Cortical localization of temporal lobe language sites in patients with gliomas.

Published

Journal Article

In a series of 40 patients undergoing an awake craniotomy for the removal of a glioma of the dominant hemisphere temporal lobe, cortical stimulation mapping was used to localize essential language sites. These sites were localized to distinct temporal lobe sectors and compared with 83 patients without tumors who had undergone language mapping for the treatment of intractable epilepsy. In patients with and without temporal lobe gliomas, the superior temporal gyrus contained significantly more language sites than the middle temporal gyrus. Both patient populations also had language sites anterior to the central sulcus in the superior temporal gyrus (12-16%). The patients without tumors had significantly more language sites in the superior temporal gyrus, compared with the superior temporal gyrus of patients with temporal lobe tumors. Multiple variables were studied for their effect on preoperative and postoperative language deficits and included age, sex, number of language sites, histology, size of the tumor, and the distance of tumor resection margins from the nearest language site. The distance of the resection margin from the nearest language site was the most important variable in determining the improvement in preoperative language deficits, the duration of postoperative language deficits, and whether the postoperative language deficits were permanent. If the distance of the resection margin from the nearest language site was > 1 cm, significantly fewer permanent language deficits occurred. Cortical stimulation mapping for the identification of essential language sites in patients with gliomas of the dominant hemisphere temporal lobe will maximize the extent of tumor resection and minimize permanent language deficits.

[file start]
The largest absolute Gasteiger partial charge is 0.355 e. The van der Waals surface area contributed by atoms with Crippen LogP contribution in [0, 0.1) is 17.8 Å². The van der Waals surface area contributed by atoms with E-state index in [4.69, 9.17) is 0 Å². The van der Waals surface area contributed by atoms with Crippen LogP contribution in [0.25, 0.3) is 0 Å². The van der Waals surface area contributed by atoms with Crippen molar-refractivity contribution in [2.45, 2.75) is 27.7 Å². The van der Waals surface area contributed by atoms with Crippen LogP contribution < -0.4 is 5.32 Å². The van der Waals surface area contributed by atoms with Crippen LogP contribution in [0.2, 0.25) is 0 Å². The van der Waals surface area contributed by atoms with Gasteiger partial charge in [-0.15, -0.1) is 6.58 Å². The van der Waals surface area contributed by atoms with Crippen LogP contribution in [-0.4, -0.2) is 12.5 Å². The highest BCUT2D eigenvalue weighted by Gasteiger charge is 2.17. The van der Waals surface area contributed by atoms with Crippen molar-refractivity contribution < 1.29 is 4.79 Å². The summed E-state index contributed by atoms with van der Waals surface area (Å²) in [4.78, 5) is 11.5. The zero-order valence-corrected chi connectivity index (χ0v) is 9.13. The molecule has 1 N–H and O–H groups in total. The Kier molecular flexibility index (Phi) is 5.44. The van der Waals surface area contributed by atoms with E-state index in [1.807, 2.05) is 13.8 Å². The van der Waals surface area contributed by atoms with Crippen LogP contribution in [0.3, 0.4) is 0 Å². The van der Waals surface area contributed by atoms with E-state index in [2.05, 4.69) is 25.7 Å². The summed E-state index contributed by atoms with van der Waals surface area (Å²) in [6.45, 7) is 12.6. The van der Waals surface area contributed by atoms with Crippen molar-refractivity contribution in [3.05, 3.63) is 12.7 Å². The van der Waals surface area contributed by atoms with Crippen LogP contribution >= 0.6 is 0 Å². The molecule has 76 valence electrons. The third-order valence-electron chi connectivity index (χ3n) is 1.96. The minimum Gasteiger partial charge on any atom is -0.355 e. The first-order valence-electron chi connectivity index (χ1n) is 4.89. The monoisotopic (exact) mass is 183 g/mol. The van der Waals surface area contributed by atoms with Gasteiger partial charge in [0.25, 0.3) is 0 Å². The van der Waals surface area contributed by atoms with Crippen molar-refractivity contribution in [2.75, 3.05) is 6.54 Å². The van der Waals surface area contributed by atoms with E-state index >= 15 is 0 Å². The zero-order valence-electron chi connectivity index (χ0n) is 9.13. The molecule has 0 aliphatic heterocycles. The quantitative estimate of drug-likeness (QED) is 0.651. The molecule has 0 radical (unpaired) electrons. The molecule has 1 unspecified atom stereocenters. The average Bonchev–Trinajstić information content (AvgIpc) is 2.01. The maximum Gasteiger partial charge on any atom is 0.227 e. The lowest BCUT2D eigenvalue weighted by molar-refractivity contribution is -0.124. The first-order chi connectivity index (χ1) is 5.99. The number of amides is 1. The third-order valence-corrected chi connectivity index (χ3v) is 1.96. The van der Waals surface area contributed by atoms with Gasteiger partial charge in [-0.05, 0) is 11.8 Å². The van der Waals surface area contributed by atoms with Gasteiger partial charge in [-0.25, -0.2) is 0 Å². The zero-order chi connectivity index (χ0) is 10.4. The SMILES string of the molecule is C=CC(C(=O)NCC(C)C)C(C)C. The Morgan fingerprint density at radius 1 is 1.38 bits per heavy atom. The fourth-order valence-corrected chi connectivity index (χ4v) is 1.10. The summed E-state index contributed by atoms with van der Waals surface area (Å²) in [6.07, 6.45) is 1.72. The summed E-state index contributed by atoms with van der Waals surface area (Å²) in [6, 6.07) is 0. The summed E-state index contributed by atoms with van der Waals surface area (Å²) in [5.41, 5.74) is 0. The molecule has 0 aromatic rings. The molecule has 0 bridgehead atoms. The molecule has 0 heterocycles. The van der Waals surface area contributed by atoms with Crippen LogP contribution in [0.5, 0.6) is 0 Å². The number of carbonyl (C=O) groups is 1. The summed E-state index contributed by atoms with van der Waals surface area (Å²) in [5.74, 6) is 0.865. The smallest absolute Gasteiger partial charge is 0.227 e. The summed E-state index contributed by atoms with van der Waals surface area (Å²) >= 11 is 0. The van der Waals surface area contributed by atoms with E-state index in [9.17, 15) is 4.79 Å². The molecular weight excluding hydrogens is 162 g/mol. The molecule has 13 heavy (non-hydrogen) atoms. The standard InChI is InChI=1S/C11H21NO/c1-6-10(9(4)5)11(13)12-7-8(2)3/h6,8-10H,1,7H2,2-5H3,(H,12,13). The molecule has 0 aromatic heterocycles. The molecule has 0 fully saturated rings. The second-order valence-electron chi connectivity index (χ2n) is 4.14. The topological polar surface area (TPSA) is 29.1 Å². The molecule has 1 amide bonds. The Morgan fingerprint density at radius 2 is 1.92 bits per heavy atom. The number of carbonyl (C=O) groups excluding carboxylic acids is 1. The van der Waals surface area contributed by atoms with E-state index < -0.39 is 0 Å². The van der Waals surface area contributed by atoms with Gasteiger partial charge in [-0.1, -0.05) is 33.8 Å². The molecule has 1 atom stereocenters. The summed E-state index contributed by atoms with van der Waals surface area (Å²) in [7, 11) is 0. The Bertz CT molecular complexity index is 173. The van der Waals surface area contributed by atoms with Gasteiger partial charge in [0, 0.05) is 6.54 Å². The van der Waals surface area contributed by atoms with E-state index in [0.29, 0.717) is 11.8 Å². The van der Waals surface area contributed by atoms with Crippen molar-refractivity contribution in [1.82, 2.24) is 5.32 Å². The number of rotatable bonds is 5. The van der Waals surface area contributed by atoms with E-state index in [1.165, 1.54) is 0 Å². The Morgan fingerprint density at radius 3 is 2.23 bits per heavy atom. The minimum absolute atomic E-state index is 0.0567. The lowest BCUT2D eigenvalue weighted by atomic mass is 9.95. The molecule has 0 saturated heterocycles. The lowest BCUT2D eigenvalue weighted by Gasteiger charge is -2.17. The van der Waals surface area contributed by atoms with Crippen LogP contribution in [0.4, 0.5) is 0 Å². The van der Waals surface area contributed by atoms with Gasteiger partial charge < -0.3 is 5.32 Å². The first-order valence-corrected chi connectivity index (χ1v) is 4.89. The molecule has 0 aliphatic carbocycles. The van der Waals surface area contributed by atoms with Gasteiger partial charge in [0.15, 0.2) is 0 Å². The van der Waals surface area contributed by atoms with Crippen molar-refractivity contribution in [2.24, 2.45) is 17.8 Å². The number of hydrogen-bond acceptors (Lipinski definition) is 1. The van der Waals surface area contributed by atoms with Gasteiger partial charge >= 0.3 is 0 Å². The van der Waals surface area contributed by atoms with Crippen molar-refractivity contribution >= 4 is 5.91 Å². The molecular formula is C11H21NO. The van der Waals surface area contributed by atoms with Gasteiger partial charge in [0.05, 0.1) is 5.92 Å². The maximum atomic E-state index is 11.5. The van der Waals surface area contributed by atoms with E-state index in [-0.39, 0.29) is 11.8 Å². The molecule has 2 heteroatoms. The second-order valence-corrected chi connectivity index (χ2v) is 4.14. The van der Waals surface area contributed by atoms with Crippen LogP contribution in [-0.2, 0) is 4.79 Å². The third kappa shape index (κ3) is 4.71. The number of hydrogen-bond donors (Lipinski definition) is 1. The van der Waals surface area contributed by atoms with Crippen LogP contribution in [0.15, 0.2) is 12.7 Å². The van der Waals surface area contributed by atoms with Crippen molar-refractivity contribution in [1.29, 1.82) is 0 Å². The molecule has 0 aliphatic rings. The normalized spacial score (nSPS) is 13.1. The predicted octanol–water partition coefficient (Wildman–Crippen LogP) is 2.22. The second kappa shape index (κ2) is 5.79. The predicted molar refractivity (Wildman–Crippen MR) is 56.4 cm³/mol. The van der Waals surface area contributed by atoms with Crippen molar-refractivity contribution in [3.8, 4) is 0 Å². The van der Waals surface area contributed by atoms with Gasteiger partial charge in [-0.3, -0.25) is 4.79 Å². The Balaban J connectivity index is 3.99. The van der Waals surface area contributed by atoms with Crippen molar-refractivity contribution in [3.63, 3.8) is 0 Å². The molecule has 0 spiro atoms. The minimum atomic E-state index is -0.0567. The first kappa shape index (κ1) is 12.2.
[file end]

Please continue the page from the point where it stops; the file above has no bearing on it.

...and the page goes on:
Full Text

Duke Authors

Cited Authors

  • Haglund, MM; Berger, MS; Shamseldin, M; Lettich, E; Ojemann, GA

Published Date

  • April 1, 1994

Published In

Volume / Issue

  • 34 / 4

Start / End Page

  • 567 - 576

PubMed ID

  • 7516498

Pubmed Central ID

  • 7516498

International Standard Serial Number (ISSN)

  • 0148-396X

Digital Object Identifier (DOI)

  • 10.1227/00006123-199404000-00001

Language

  • eng

Conference Location

  • United States